The term evergreen shrubs often conjures up visions of banks of dark evergreens, such as were planted by Victorian gardeners, and latterly in the public parks of the UK.
Nothing could be further from the truth, for modern evergreens have many new forms and varieties that can transform a garden border - if not into a riot of colour - certainly an area which features virtually every colour imaginable, and often with more colour - for longer periods - than many deciduous flowering shrubs.
There are also many evergreen shrubs that are principally grown for their flowers - rather than foliage. They are covered in detail elsewhere on this section. Here, it is worth pointing out that colourful evergreens will retain their foliage interest for many - if not all - of the months in the year. Flowers generally last a few weeks!
Evergreens have a multitude of uses throughout the garden, as feature plants; part of a shrub border; container centre-pieces; screens and hedges; and also for use in winter containers of evergreens, (or summer) hanging baskets and troughs.
During the last ten years in particular, there have been many new introductions to the Evergreen Shrub range. Many are old favourites that have been given a new lease of life, as gardeners value the foliage variants and know how to care for them!
One main thing to realise, is that with an evergreen shrub, you will have something there to look at for 12 months of the year. They change from season through season with new foliage often a different colour or shape even to that of the older mature canopy of prsistent leaves.
First and foremost, an evergreen shrub is NOT necessarily green. Those days have gone, with the bright coloured foliage varieties that have been introduced - or re-introduced, in some cases.
As the two images show, as well as the colour variety, there is of course the diversity of foliage types in the evergreen range. Bring in the conifers, and the choices are widened considerably
One the left with the spectacular foliage for much of the year, is Photinia Red Robin with the left image being of Pinus mugo Ophir.
An evergreen shrub is one that keeps its foliage throughout the entire year, though some leaves do fall as new ones push their way to the front of the 'light availability' queue. Some evergreens are not fully hardy, or simply get a bit of a bashing in a hard winter - or with late spring frosts.
The latter is true when the evergreen has erroneously thought that winter is past, and it is time to shoot forth. These new shoots and leaves can be susceptible to late spring frosts or drying winds. For the most part however, the shrubs we mention in this section will be hardy under normal conditions.
Of latter years - when 'global warming' was thought to be bringing Mediterranean climates to the more temperate regions, and a few mild winters led us into a false sense of security - or stupidity - several suspect evergreen species were sold with an 'assurance' that it was hardy now that severe winters are a thing of the past!!! This last winter - and a few other recent winters will have made a mockery of that assurance - often given by 'experienced' writers. It will be interesting to see how many Olive Trees and the like survive this last winter.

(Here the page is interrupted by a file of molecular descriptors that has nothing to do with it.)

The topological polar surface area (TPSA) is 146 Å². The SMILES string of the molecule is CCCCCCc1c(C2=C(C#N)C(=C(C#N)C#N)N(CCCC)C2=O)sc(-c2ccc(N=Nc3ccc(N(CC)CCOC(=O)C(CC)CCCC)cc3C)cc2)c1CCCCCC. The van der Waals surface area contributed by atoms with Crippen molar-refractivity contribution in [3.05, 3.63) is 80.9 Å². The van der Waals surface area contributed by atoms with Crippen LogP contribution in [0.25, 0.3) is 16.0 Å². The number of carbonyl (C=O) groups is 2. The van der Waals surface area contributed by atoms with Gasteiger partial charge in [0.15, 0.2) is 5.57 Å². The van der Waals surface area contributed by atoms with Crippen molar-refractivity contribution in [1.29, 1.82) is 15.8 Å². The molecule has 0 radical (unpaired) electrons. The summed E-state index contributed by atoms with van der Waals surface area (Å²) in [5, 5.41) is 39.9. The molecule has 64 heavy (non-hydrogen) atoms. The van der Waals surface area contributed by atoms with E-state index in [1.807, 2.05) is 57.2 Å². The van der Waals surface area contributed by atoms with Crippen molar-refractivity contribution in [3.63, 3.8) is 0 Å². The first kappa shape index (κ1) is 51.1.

Maybe the winter was the coldest for goodness how many years. It will serve as an expensive reminder to those who have planted - or are about the plant - 'exotic' type evergreens. In short, if you want to have a Mediterranean garden, then up and move, to where such gardens are situated in reality.
The versatility of the evergreens shrubs does not stop with its ability to hang on to its leaves for the whole year. Some of our finest flowering shrubs are evergreens. This gives the added advantage of when the flower has faded, then there is still the foliage to create interest. There are many dual-purpose shrubs evergreens - and a few triple purpose (at least).
The Firethorns - Pyracantha is one such that springs to mind. With the Pyracantha, we have evergreen foliage (variegated even on some varieties), a mass of creamy white flower in May, and then a superb display of berries which gives it its common name, from August through to winter.
That's three uses. So what about the fact that it can be used as a wall or fence shrub, a hedge that will repel anything with its spiteful thorns, or just a stubborn old shrub that will grow in almost any situation that you plant it!
Image on left shows the creamy white flowers seta against the glossy green evergreen foliage, with the right image showing just two of the berry colours which are available with this versatile evergreen.
Oh - and it makes a good feed for the blackbirds in a hard winter.
Appetite whetted yet! Just follow this section through to see how you can best use evergreen shrubs in your garden.
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